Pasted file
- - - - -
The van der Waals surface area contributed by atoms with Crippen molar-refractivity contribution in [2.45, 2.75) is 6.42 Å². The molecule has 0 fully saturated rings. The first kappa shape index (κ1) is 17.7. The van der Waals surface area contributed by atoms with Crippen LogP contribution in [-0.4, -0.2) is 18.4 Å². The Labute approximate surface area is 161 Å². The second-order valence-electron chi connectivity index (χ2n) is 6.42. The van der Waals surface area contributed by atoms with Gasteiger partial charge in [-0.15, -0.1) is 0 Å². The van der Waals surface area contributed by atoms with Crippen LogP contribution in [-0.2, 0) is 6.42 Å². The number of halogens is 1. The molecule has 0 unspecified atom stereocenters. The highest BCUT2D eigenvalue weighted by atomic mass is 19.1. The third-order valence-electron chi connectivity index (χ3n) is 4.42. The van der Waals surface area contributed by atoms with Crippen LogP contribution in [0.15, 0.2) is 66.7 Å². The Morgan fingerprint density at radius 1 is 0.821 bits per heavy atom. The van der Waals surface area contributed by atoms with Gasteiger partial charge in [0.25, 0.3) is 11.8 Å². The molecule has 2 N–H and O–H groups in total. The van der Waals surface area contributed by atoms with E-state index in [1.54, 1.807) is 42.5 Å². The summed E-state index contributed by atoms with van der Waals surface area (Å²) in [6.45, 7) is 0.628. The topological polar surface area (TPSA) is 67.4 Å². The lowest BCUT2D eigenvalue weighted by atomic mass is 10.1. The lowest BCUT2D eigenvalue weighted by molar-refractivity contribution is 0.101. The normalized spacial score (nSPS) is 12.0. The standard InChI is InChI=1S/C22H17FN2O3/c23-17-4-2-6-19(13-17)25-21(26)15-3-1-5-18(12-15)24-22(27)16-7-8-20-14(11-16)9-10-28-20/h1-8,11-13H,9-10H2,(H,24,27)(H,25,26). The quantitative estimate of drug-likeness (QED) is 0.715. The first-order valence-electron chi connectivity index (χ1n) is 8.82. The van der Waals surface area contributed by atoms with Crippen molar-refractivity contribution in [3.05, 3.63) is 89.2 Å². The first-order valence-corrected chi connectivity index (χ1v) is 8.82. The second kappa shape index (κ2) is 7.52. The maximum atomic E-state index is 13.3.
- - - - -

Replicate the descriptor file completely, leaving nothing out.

The van der Waals surface area contributed by atoms with Crippen molar-refractivity contribution in [2.45, 2.75) is 6.42 Å². The molecule has 0 fully saturated rings. The first kappa shape index (κ1) is 17.7. The van der Waals surface area contributed by atoms with Crippen LogP contribution in [-0.4, -0.2) is 18.4 Å². The Labute approximate surface area is 161 Å². The second-order valence-electron chi connectivity index (χ2n) is 6.42. The van der Waals surface area contributed by atoms with Gasteiger partial charge in [-0.15, -0.1) is 0 Å². The van der Waals surface area contributed by atoms with Crippen LogP contribution in [-0.2, 0) is 6.42 Å². The number of halogens is 1. The molecule has 0 unspecified atom stereocenters. The highest BCUT2D eigenvalue weighted by atomic mass is 19.1. The third-order valence-electron chi connectivity index (χ3n) is 4.42. The van der Waals surface area contributed by atoms with Crippen LogP contribution in [0.15, 0.2) is 66.7 Å². The Morgan fingerprint density at radius 1 is 0.821 bits per heavy atom. The van der Waals surface area contributed by atoms with Gasteiger partial charge in [0.25, 0.3) is 11.8 Å². The molecule has 2 N–H and O–H groups in total. The van der Waals surface area contributed by atoms with E-state index in [1.54, 1.807) is 42.5 Å². The summed E-state index contributed by atoms with van der Waals surface area (Å²) in [6.45, 7) is 0.628. The topological polar surface area (TPSA) is 67.4 Å². The lowest BCUT2D eigenvalue weighted by atomic mass is 10.1. The lowest BCUT2D eigenvalue weighted by molar-refractivity contribution is 0.101. The normalized spacial score (nSPS) is 12.0. The standard InChI is InChI=1S/C22H17FN2O3/c23-17-4-2-6-19(13-17)25-21(26)15-3-1-5-18(12-15)24-22(27)16-7-8-20-14(11-16)9-10-28-20/h1-8,11-13H,9-10H2,(H,24,27)(H,25,26). The quantitative estimate of drug-likeness (QED) is 0.715. The first-order valence-electron chi connectivity index (χ1n) is 8.82. The van der Waals surface area contributed by atoms with Crippen molar-refractivity contribution in [3.05, 3.63) is 89.2 Å². The first-order valence-corrected chi connectivity index (χ1v) is 8.82. The second kappa shape index (κ2) is 7.52. The maximum atomic E-state index is 13.3.